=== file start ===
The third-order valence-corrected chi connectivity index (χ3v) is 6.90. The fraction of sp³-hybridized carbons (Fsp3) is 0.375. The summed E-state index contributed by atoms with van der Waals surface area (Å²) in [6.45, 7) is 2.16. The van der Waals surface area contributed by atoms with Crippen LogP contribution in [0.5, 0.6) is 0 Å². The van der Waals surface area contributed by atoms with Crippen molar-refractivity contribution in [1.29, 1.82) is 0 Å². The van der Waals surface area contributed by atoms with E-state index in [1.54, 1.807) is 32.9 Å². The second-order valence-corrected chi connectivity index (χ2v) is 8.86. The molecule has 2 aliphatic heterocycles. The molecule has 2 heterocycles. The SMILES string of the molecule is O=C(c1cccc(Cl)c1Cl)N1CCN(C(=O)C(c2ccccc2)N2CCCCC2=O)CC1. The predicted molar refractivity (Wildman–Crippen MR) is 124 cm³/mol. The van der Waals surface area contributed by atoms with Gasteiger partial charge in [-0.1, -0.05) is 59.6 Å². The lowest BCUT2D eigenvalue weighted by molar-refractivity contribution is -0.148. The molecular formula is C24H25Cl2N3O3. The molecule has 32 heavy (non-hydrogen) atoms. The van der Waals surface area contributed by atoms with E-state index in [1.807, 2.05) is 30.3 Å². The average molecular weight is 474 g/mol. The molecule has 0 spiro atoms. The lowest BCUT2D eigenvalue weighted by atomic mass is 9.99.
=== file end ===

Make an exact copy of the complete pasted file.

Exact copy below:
The third-order valence-corrected chi connectivity index (χ3v) is 6.90. The fraction of sp³-hybridized carbons (Fsp3) is 0.375. The summed E-state index contributed by atoms with van der Waals surface area (Å²) in [6.45, 7) is 2.16. The van der Waals surface area contributed by atoms with Crippen LogP contribution in [0.5, 0.6) is 0 Å². The van der Waals surface area contributed by atoms with Crippen molar-refractivity contribution in [1.29, 1.82) is 0 Å². The van der Waals surface area contributed by atoms with E-state index in [1.54, 1.807) is 32.9 Å². The second-order valence-corrected chi connectivity index (χ2v) is 8.86. The molecule has 2 aliphatic heterocycles. The molecule has 2 heterocycles. The SMILES string of the molecule is O=C(c1cccc(Cl)c1Cl)N1CCN(C(=O)C(c2ccccc2)N2CCCCC2=O)CC1. The predicted molar refractivity (Wildman–Crippen MR) is 124 cm³/mol. The van der Waals surface area contributed by atoms with Gasteiger partial charge in [-0.1, -0.05) is 59.6 Å². The lowest BCUT2D eigenvalue weighted by molar-refractivity contribution is -0.148. The molecular formula is C24H25Cl2N3O3. The molecule has 32 heavy (non-hydrogen) atoms. The van der Waals surface area contributed by atoms with E-state index in [1.807, 2.05) is 30.3 Å². The average molecular weight is 474 g/mol. The molecule has 0 spiro atoms. The lowest BCUT2D eigenvalue weighted by atomic mass is 9.99.